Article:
However, experts reiterate, one should read between the lines to get the correct picture about Obama. "For instance," said Prateek Kothari, a member of a Delhi-based think tank, "the implementation of the historic civil nuclear initiative was brought to fruition by Obama. He also resisted pressure from within and from Pakistan to seek Indian concessions on Kashmir in order to give teeth to the Af-Pak strategy. In fact, it was Obama's decision to beef up the American military presence in Afghanistan that dealt a blow to US dependence on Pakistan."

Similarly, Kothari pointed out, there is solace to be derived from the fact that Obama categorically stated at the height of the recent Kashmir imbroglio that it is India's internal matter. Washington, he said, has also underscored its commitment to collaborate with India on counter-terror cooperation by giving India access to David Coleman Headley, the accused accomplice in the Mumbai terror attacks who is currently in American custody.

Given this backdrop, Obama's visit could not only help clear cobwebs of misunderstandings but also help the two sides define the parameters of a more global, and thus more strategic, US-India partnership. According to the Ministry of External Affairs, Obama is attaching "immense importance" to his India visit and his administration has fleshed out an "ambitious agenda" to take bilateral relations to the next level.

"Washington now sees cooperation with India on various fronts as critical, be it addressing the challenges of an unraveling Pakistani state, containing the looming Chinese presence to maintain stability in Asia, reforming the United Nations or cooperating on the terror front," an MEA source said.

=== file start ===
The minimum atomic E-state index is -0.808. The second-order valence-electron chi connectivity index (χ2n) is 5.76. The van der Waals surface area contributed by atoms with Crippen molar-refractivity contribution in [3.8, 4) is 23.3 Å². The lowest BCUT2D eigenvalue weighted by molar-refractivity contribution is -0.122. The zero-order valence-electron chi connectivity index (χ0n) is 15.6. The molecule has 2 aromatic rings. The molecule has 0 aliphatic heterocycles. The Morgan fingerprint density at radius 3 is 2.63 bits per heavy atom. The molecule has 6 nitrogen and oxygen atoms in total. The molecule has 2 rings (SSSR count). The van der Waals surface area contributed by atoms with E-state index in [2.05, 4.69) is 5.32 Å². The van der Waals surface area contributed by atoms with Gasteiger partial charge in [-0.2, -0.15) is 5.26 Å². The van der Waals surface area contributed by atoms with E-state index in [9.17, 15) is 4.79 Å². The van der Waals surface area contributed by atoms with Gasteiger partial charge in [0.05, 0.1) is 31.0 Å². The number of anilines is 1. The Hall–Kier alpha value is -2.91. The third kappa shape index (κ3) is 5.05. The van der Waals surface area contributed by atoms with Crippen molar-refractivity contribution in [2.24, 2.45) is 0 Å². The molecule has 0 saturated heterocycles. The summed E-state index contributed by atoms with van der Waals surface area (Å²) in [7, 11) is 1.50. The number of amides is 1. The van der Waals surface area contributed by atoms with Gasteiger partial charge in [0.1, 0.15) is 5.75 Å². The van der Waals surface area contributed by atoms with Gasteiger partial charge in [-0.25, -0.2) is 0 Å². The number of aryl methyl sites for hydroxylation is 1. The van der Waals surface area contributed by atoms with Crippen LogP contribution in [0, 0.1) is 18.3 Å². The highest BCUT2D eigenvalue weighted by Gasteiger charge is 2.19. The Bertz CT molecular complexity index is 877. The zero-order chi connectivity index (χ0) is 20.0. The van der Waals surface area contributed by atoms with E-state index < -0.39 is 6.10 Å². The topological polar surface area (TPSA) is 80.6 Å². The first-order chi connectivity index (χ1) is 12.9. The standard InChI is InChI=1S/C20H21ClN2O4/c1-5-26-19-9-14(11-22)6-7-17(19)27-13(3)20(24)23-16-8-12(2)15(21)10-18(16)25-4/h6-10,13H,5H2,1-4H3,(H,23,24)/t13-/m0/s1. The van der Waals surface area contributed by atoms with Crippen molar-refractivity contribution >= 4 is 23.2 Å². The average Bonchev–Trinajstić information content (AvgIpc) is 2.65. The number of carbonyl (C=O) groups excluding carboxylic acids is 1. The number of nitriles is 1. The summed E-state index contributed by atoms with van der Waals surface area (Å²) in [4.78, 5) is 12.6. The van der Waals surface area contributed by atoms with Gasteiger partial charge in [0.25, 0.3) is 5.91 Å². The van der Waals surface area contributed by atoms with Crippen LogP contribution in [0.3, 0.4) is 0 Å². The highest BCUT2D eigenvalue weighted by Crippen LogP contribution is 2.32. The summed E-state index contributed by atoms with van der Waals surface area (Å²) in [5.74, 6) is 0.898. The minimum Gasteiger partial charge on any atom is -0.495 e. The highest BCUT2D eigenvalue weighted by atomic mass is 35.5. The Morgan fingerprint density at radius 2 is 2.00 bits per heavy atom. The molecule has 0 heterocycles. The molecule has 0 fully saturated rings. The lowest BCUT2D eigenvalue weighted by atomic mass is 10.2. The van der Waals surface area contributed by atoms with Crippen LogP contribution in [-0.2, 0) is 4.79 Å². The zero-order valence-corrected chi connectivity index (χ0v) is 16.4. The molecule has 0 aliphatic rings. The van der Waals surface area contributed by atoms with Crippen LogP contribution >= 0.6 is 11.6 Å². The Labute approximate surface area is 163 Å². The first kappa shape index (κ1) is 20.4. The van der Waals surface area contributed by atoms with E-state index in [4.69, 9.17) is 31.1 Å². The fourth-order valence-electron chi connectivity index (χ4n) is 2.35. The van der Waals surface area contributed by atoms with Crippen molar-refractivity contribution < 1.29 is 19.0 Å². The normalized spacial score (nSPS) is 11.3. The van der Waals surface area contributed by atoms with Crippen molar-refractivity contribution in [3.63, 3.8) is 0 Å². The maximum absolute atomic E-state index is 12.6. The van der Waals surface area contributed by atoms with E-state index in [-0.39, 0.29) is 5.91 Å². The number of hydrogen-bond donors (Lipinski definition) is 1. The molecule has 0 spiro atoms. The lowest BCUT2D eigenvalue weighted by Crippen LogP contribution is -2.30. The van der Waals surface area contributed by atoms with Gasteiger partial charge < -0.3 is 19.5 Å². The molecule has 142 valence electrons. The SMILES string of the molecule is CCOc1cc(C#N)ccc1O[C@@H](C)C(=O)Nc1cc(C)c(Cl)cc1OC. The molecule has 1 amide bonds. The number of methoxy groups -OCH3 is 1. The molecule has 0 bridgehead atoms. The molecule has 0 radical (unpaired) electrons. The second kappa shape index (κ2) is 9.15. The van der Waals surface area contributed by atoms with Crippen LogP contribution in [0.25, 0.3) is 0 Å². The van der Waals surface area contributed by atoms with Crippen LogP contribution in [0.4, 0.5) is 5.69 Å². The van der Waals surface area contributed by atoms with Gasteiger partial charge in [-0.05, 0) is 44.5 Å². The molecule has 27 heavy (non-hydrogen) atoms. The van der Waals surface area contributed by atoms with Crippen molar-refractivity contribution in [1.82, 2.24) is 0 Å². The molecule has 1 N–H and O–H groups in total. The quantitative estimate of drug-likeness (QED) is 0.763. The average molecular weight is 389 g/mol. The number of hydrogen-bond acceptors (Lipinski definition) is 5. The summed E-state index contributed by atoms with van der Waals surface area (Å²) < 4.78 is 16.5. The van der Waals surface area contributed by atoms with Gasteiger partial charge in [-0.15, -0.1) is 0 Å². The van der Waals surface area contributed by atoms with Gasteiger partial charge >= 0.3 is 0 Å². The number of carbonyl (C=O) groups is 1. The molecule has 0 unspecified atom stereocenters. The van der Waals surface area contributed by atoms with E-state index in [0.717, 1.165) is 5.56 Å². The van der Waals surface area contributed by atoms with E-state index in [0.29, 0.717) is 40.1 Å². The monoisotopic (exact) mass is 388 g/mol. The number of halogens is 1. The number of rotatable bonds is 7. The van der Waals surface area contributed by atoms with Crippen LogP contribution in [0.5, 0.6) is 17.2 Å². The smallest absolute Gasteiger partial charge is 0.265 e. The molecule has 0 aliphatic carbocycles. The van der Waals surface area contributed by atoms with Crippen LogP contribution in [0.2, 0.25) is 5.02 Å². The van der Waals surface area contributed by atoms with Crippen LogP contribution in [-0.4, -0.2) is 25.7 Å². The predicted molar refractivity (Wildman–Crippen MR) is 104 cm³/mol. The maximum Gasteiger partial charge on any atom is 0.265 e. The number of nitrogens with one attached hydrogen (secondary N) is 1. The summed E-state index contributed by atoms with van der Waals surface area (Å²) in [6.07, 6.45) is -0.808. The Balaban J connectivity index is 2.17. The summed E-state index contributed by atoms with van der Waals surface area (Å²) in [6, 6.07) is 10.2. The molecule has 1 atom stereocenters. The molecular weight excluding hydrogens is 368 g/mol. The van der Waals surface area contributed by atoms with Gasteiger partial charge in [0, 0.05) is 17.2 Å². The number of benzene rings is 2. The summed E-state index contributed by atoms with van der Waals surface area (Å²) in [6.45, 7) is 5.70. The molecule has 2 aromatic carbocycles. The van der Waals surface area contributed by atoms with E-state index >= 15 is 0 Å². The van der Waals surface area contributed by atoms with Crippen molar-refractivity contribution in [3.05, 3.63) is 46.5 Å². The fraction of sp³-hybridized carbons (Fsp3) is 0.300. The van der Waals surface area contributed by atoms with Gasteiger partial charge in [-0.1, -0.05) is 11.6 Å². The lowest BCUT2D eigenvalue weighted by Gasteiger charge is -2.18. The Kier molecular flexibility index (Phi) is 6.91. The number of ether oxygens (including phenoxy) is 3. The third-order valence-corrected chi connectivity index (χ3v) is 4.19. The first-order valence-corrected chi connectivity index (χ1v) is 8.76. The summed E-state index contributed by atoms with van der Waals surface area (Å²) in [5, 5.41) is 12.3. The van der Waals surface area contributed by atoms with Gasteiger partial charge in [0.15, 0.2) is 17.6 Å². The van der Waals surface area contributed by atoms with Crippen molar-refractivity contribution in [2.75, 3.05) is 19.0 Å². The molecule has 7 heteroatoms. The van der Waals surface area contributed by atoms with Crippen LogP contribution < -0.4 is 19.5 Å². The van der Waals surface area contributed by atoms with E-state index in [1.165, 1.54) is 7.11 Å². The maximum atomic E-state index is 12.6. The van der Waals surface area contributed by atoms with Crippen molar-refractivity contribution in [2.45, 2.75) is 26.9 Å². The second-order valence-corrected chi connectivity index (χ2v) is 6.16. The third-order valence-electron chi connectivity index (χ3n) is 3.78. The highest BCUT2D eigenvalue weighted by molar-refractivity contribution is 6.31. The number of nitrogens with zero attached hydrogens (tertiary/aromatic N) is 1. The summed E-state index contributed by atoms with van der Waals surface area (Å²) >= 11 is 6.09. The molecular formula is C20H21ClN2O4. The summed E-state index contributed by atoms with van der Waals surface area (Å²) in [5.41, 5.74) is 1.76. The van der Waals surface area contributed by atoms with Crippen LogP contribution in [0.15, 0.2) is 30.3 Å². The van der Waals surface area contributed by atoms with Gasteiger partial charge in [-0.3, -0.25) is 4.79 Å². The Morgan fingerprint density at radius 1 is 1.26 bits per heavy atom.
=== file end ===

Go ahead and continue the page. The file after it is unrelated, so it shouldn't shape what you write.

As National Security Adviser Shivshankar Menon, who was in Washington last week, also told reporters, "In today's international situation, India-U.S. relations are an important factor for world peace, stability and progress. An open, balanced and inclusive security architecture in Asia and the world would be a goal that is in our common interest." Even Undersecretary of State William Burns earlier stated that the US has an "enormous stake" in "India's rise as a global power".

For instance, experts point out that China's increasing aggression on the subcontinent provides an opportunity for the two to cobble together a strategy which engages the Asian superpower while simultaneously furthering Indo-US interests. However, for a resurgent India, the question should no longer be how to "shrink" China's role in Asia, but how to expand its own footprint.

"India and the United States should try and establish a long-term framework of strategic interests. As a result of consistent efforts by successive governments and administrations in both countries, our bilateral strategic partnership is strong. The time has come to realize its international significance," Menon concluded.

Another vital area for initiatives is economy and trade. India, with its demographic dividend of a billion-plus population, today offers an attractive opportunity to US companies. It can thus also play a catalytic role in improving the international competitiveness of US companies.

"The dynamic growth of the Indian economy and its enhanced importance to the United States as a strategic trade partner means that forging solid connections between India and America can open up lucrative markets to American companies and support job creation within the United States," said Anil Saxena, the chief executive officer of Infiniti Power Pte Ltd.

Indeed for Obama and Singh, the test in November will not be how many treaties and MOUs they sign or how many contracts American companies are able to stuff into their bags. The real test for the two will be whether they can leverage shared interests to formulate policies that can work to mutual advantage in a rapidly changing Asia and the world.

Neeta Lal is a New Delhi-based senior journalist; neetalal@hotmail.com